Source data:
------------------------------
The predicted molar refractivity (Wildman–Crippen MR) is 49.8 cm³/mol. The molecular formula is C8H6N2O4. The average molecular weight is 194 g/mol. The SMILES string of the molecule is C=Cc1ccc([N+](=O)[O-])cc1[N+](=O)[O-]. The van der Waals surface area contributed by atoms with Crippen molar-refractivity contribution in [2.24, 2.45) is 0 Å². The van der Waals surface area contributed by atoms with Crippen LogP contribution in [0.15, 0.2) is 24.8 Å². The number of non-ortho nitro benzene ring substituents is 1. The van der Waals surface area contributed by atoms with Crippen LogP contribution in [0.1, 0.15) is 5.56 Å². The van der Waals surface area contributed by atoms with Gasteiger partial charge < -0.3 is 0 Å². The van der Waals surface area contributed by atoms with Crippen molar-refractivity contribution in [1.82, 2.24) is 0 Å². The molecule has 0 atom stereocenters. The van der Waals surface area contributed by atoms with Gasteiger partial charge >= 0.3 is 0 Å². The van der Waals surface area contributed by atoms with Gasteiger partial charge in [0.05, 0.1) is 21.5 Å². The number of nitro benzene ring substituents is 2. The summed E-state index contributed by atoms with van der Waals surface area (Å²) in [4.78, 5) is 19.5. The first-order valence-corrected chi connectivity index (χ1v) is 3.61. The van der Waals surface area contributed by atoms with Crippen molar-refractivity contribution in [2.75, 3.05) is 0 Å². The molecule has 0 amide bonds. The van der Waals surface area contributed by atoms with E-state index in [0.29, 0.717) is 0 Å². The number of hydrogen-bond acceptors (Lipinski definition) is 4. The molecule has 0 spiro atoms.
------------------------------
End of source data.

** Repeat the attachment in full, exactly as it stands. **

The predicted molar refractivity (Wildman–Crippen MR) is 49.8 cm³/mol. The molecular formula is C8H6N2O4. The average molecular weight is 194 g/mol. The SMILES string of the molecule is C=Cc1ccc([N+](=O)[O-])cc1[N+](=O)[O-]. The van der Waals surface area contributed by atoms with Crippen molar-refractivity contribution in [2.24, 2.45) is 0 Å². The van der Waals surface area contributed by atoms with Crippen LogP contribution in [0.15, 0.2) is 24.8 Å². The number of non-ortho nitro benzene ring substituents is 1. The van der Waals surface area contributed by atoms with Crippen LogP contribution in [0.1, 0.15) is 5.56 Å². The van der Waals surface area contributed by atoms with Gasteiger partial charge < -0.3 is 0 Å². The van der Waals surface area contributed by atoms with Crippen molar-refractivity contribution in [1.82, 2.24) is 0 Å². The molecule has 0 atom stereocenters. The van der Waals surface area contributed by atoms with Gasteiger partial charge >= 0.3 is 0 Å². The van der Waals surface area contributed by atoms with Gasteiger partial charge in [0.05, 0.1) is 21.5 Å². The number of nitro benzene ring substituents is 2. The summed E-state index contributed by atoms with van der Waals surface area (Å²) in [4.78, 5) is 19.5. The first-order valence-corrected chi connectivity index (χ1v) is 3.61. The van der Waals surface area contributed by atoms with Crippen molar-refractivity contribution in [2.75, 3.05) is 0 Å². The molecule has 0 amide bonds. The van der Waals surface area contributed by atoms with E-state index in [0.29, 0.717) is 0 Å². The number of hydrogen-bond acceptors (Lipinski definition) is 4. The molecule has 0 spiro atoms.